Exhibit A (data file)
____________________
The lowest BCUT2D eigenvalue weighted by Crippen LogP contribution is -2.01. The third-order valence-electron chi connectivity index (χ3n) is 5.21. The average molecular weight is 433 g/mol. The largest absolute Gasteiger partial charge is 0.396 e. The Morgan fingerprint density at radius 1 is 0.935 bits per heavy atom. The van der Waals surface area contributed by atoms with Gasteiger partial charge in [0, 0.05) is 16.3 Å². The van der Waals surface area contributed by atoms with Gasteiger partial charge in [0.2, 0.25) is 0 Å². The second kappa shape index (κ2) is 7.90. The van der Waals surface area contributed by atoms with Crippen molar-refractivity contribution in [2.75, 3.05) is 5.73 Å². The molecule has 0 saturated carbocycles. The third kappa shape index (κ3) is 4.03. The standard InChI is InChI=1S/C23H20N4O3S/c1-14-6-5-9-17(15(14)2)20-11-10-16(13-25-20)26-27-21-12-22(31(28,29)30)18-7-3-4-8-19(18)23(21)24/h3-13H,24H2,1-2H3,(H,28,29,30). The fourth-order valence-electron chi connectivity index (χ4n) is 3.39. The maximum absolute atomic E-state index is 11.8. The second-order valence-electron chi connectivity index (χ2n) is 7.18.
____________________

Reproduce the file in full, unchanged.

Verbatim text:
The lowest BCUT2D eigenvalue weighted by Crippen LogP contribution is -2.01. The third-order valence-electron chi connectivity index (χ3n) is 5.21. The average molecular weight is 433 g/mol. The largest absolute Gasteiger partial charge is 0.396 e. The Morgan fingerprint density at radius 1 is 0.935 bits per heavy atom. The van der Waals surface area contributed by atoms with Gasteiger partial charge in [0, 0.05) is 16.3 Å². The van der Waals surface area contributed by atoms with Gasteiger partial charge in [0.2, 0.25) is 0 Å². The second kappa shape index (κ2) is 7.90. The van der Waals surface area contributed by atoms with Crippen molar-refractivity contribution in [2.75, 3.05) is 5.73 Å². The molecule has 0 saturated carbocycles. The third kappa shape index (κ3) is 4.03. The standard InChI is InChI=1S/C23H20N4O3S/c1-14-6-5-9-17(15(14)2)20-11-10-16(13-25-20)26-27-21-12-22(31(28,29)30)18-7-3-4-8-19(18)23(21)24/h3-13H,24H2,1-2H3,(H,28,29,30). The fourth-order valence-electron chi connectivity index (χ4n) is 3.39. The maximum absolute atomic E-state index is 11.8. The second-order valence-electron chi connectivity index (χ2n) is 7.18.